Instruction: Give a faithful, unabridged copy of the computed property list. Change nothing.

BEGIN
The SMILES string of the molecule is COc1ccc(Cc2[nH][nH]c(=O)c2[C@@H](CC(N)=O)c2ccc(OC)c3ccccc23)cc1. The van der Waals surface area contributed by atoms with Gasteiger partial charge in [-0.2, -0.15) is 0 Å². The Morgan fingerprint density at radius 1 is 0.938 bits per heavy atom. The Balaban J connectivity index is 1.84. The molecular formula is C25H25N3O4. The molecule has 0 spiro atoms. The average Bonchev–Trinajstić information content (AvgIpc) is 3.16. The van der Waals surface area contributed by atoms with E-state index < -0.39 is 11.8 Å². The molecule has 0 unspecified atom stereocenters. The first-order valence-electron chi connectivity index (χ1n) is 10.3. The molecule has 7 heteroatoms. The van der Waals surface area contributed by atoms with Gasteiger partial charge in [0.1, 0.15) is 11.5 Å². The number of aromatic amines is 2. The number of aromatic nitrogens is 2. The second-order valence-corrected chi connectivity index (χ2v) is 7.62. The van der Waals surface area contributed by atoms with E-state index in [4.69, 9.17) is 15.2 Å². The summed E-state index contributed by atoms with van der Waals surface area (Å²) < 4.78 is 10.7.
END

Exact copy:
The SMILES string of the molecule is COc1ccc(Cc2[nH][nH]c(=O)c2[C@@H](CC(N)=O)c2ccc(OC)c3ccccc23)cc1. The van der Waals surface area contributed by atoms with Gasteiger partial charge in [-0.2, -0.15) is 0 Å². The Morgan fingerprint density at radius 1 is 0.938 bits per heavy atom. The Balaban J connectivity index is 1.84. The molecular formula is C25H25N3O4. The molecule has 0 spiro atoms. The average Bonchev–Trinajstić information content (AvgIpc) is 3.16. The van der Waals surface area contributed by atoms with E-state index < -0.39 is 11.8 Å². The molecule has 0 unspecified atom stereocenters. The first-order valence-electron chi connectivity index (χ1n) is 10.3. The molecule has 7 heteroatoms. The van der Waals surface area contributed by atoms with Gasteiger partial charge in [0.1, 0.15) is 11.5 Å². The number of aromatic amines is 2. The number of aromatic nitrogens is 2. The second-order valence-corrected chi connectivity index (χ2v) is 7.62. The van der Waals surface area contributed by atoms with E-state index in [4.69, 9.17) is 15.2 Å². The summed E-state index contributed by atoms with van der Waals surface area (Å²) < 4.78 is 10.7.